Neighborhood pharmacy owners are paying close attention to federal legislation making its way through Congress that many say could make or break their businesses.
Without a change to a scheduled reduction in the two-year-old Medicaid generic prescription drug reimbursement rate, federal funding will be cut by 36 percent next January.
In order to prevent what she claims would be a health care crisis in her state’s rural areas, Rep. Nancy Boyda (D-KS) introduced the Save Our Community Pharmacies Act (HR 3140) in early August.
“No business can survive if they’re reimbursed only 64 percent of the cost of acquiring their product,” Boyda said. “That’s like forcing a bank to sell dollar bills for 64 cents.”
In 2005, Congress ordered Medicaid to change its method for reimbursing pharmacies for generic prescription drugs to a formula based on average manufacturer price (AMP)–the price a distributor pays a manufacturer for a medication. The AMP reimbursement amount is scheduled for reduction in early 2008.
Such a reduction in federal reimbursement would force providers to bear the cost of purchasing and distributing generic drugs to Medicaid clients. A 2007 study conducted by the Grant-Thornton LLP accounting firm reported average distribution cost for Medicaid generic drugs at $10.50, of which state funds reimburse $4.50. The study concluded if federal funds are cut by 36 percent, community pharmacies will lose money on each Medicaid transaction.
“The states are totally free to make up the shortfall out of their own pockets since AMP only sets the federal upper limit for each drug,” said Boyda’s spokesperson, Brendan Woodbury. “However, Medicaid was set up to be a federal-state partnership, and creating a problem with federal action–the Deficit Reduction Act of 2005–then telling the states to spend their own money to fix it is sort of contrary to the spirit of the program.
Woodbury continued, “Medicaid serves desperately poor people who have almost no ability to pay for their own health care. It is only in the last few years that Medicaid has begun to allow states to have co-pays at all, and there are still no premiums or deductibles. The people that Medicaid serves just don’t have the money to make up the shortfall.”
“As a result of low reimbursement rates, many pharmacies will have trouble keeping their doors open or will be forced to reduce the number of pharmacists or pharmacy hours,” said Charles Sewell, co-president of the Coalition for Community Pharmacy Action, a Virginia-based coalition of 55,000 community pharmacies. “Inadequate dispensing fees, compounded by a cut to Medicaid prescription drug reimbursement, threaten patient access and the pharmacist’s ability to continue to provide patients with quality health care.”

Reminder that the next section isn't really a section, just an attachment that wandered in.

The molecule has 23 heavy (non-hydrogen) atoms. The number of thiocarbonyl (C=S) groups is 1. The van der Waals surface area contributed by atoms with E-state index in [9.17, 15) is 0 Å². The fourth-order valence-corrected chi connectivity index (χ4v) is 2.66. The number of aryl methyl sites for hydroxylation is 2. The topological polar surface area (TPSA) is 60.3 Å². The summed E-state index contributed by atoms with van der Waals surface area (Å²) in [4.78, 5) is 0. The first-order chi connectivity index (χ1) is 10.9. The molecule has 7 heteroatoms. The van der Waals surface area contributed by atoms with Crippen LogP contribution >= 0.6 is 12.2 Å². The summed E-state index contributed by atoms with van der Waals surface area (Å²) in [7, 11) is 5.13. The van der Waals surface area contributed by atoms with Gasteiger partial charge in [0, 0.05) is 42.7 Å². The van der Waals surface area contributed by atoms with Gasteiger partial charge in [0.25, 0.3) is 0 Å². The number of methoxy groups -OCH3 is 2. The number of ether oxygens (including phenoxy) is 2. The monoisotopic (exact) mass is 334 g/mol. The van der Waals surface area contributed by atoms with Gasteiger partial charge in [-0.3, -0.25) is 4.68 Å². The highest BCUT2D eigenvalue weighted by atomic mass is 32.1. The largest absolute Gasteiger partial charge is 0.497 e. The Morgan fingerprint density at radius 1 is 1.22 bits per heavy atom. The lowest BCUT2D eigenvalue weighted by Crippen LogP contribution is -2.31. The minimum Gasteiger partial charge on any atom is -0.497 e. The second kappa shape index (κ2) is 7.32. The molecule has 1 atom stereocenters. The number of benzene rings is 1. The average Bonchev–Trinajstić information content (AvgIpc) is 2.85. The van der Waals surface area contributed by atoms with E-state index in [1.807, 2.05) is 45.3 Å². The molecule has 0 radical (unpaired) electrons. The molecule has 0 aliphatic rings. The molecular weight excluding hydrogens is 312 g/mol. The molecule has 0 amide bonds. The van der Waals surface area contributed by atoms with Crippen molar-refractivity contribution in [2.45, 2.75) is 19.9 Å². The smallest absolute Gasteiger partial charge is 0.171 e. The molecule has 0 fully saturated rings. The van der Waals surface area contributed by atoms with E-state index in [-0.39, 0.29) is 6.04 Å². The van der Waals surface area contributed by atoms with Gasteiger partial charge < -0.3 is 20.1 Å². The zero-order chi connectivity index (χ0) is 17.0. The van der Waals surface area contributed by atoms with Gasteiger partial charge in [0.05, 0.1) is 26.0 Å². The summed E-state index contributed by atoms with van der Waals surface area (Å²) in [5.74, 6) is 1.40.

This summer, Boyda and 108 congressional co-signers appealed to the federal Centers for Medicare & Medicaid Services (CMS) and successfully delayed the scheduled rule change until federal legislation adjusting the AMP reimbursement could be voted on in Congress.
CMS spokeswoman Mary Kahn denied the rule change would bring dire consequences.
“We don’t agree with some advocates who claim that the new rule will put pharmacies out of business,” Kahn told the Kansas City Star for an August 8 story. She also said states “were greatly overpaying for many drugs, especially generic drugs.”
Bruce Roberts, executive vice president and CEO of the National Community Pharmacists Association, an industry group based in Alexandria, Virginia, emphatically disagreed.
“There is a mountain of evidence indicating that the Medicaid generic reimbursement rule will have serious ramifications for community pharmacies and their patients,” Roberts said.
A CMS representative withheld comment on why the supposedly harmless rule enactment was delayed as requested by the congressional delegation, saying the agency would respond after HR 3140 was voted on.
With 30 co-sponsors at press time, prospects for the bill’s passage looked good.
“Rep. Boyda is optimistic that the bill will become law,” said her spokesman, Thomas Seay. “It has drummed up enthusiasm from members of both parties, especially among legislators from rural communities, and Committee on Energy and Commerce Chairman John Dingell [D-Michigan] is very interested in the legislation.”
Fran Eaton ([email protected]) writes from Illinois.
For more information …
A Summary of the Grant-Thornton LLP study, “National Study to Determine the Cost of Dispensing Prescriptions in Community Retail Pharmacies: Web Seminar,” is available through PolicyBot™, The Heartland Institute’s free online research database. Point your Web browser to http://www.policybot.org and search for document #22024.